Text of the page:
Since you always have to thank your agitators; in high school a student told me I'd never do anything big. I don't know why that bothered me so much, because I usually could care less. I think it was because to this day I have a problem when a man tells me how high I can go.
In college, I had a dean tell me I'd never make it far in this industry and that if I couldn't afford college I need to go home. Well God has perfect timing! She was one of the people who had to greet me when I walked across the stage at graduation. LOL, she didn't have a clue!
Lastly, I helped influence myself. Literally, I had to look in the mirror and talk to myself and encourage myself on many occasions. Wipe my own tears, be my own "Fix My Life" consultant and talk myself calm when I knew I was staring racism and sexism in the face at work. People are going to fail you, things usually don't work in the order you imagine, money can make you abort your dream and relationships can serve as a derailment, BUT you have to know that you know what you are called to do. My calling isn't to be a journalist it's to be a resource.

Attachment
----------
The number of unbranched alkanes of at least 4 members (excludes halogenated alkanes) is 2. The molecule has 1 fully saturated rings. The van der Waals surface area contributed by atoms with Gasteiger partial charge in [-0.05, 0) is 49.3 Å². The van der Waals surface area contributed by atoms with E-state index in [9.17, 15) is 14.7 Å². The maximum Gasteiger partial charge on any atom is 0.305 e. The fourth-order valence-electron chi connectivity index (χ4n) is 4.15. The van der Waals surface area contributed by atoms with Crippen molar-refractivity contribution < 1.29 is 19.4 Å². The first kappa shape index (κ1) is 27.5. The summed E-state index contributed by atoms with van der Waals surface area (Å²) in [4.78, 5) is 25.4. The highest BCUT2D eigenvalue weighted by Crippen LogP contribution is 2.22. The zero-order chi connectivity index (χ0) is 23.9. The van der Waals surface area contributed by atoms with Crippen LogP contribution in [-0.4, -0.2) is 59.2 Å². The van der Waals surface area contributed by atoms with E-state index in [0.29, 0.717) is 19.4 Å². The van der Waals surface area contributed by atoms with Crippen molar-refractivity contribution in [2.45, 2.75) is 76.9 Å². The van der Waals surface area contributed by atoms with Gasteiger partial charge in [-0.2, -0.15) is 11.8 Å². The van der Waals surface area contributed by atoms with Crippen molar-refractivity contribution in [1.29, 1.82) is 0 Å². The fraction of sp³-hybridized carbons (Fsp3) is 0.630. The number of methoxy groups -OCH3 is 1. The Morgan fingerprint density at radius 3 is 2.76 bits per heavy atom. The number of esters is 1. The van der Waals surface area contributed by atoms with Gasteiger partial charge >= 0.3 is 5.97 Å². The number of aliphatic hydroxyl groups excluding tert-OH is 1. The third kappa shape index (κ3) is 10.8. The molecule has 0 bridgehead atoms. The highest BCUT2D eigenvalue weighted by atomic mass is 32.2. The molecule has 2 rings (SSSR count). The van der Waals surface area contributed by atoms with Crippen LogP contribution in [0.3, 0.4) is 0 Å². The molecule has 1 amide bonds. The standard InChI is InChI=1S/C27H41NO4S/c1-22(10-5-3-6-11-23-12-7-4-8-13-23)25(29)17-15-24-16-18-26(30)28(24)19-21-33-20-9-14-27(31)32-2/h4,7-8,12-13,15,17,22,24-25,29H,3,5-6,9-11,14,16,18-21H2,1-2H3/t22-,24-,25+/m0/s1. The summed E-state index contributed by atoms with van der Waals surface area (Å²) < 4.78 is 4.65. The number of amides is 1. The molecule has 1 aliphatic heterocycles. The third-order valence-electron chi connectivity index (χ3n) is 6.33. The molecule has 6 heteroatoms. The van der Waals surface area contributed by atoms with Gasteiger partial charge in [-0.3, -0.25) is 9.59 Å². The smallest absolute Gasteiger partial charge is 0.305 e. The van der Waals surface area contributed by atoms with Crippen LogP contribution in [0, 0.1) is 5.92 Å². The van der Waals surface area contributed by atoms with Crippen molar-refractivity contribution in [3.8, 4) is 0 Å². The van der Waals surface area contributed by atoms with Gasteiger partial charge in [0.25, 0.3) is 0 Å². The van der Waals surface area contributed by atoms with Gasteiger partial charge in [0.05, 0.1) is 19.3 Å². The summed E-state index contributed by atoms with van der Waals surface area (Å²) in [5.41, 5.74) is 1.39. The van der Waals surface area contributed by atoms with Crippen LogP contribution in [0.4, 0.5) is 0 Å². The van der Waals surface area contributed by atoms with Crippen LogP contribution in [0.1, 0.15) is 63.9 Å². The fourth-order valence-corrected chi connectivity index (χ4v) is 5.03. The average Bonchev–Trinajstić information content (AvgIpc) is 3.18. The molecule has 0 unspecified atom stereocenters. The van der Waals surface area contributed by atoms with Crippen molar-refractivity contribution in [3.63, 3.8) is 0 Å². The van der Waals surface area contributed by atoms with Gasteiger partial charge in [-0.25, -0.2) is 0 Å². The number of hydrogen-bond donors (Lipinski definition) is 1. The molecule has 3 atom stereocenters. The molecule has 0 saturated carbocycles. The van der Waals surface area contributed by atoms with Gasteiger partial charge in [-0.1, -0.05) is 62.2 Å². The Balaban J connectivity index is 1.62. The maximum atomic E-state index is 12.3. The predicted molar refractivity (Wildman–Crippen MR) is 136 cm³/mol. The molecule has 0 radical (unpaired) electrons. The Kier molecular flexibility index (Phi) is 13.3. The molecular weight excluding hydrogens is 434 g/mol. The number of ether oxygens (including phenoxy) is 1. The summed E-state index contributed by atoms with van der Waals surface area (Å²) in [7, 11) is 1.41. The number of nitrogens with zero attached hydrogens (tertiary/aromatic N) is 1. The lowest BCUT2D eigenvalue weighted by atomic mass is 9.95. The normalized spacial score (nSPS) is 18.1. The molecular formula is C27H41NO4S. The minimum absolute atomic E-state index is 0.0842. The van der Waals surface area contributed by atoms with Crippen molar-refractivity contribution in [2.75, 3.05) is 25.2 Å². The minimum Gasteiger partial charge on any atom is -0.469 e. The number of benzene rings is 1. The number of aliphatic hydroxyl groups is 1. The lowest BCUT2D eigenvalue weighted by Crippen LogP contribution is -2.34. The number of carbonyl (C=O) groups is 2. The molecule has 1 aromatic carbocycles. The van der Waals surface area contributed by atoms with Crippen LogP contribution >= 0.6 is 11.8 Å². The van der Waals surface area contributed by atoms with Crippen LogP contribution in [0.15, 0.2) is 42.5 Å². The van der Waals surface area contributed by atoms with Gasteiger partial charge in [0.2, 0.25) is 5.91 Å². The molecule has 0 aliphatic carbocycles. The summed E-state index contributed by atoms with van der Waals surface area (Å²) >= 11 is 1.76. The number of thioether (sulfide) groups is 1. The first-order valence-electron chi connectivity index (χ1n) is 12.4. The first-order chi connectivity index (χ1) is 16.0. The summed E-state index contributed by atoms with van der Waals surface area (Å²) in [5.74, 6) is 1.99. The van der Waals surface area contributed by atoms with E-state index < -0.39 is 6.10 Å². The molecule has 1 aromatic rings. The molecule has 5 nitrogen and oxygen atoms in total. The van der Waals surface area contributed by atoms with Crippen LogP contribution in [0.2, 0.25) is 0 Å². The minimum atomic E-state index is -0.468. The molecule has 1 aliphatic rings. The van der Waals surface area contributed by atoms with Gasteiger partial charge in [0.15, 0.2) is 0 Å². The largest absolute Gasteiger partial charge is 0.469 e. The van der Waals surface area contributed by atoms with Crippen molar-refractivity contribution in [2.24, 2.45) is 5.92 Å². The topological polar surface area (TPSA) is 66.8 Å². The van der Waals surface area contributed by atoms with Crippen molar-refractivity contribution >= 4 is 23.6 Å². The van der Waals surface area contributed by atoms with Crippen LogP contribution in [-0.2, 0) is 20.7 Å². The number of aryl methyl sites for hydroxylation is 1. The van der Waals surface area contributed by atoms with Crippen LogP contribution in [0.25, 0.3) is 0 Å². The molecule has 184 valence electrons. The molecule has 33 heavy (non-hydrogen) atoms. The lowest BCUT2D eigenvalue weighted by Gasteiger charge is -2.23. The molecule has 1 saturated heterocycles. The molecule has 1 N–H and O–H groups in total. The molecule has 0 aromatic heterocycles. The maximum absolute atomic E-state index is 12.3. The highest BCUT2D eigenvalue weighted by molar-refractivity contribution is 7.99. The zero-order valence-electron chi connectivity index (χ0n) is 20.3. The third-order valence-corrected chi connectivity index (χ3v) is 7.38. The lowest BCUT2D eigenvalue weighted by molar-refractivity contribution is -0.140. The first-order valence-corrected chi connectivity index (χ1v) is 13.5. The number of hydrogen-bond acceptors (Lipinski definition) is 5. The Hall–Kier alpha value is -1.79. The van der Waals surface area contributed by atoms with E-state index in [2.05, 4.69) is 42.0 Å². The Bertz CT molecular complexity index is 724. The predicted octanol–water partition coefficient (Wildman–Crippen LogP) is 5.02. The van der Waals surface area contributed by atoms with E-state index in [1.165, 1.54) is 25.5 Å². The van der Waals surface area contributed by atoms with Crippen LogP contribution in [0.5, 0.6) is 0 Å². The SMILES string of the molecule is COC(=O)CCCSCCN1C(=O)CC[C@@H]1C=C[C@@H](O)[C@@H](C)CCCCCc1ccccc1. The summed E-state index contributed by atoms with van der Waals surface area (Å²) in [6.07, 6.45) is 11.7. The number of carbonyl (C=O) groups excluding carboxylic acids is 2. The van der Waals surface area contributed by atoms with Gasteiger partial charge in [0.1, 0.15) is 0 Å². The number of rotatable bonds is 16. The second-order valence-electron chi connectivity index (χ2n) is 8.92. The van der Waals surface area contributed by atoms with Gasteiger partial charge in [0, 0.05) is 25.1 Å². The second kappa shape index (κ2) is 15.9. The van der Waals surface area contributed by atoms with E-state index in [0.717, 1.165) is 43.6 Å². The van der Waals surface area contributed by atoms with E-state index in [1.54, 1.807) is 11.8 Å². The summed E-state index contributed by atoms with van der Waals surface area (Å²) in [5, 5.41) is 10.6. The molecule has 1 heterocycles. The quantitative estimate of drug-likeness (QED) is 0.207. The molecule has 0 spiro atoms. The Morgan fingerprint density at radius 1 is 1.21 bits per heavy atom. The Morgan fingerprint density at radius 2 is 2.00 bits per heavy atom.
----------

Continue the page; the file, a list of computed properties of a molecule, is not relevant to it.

10) You are so busy, what do you do to relax and refocus?
I love anything in the arts; plays, poetry, museums and anything cultural. It goes well with a glass of red wine ... I love cooking and entertaining friends. Lately, I've been on a healthy kick learning how to use fresh spices and not touching salt.
Everyone should have a "ME" day. I have declared Friday as my "me" day. I spend time by myself, no phone, no people just silence. You hear a lot of noise in this industry and you have to find a quiet place.
How do you incorporate social media in gathering up information?
I'm addicted to social media. That is a frustrating world because so much info comes out every minute it's hard to keep up with. I am always writing down ideas from what I read. I also get a lot of guest interviews from what I read on social media.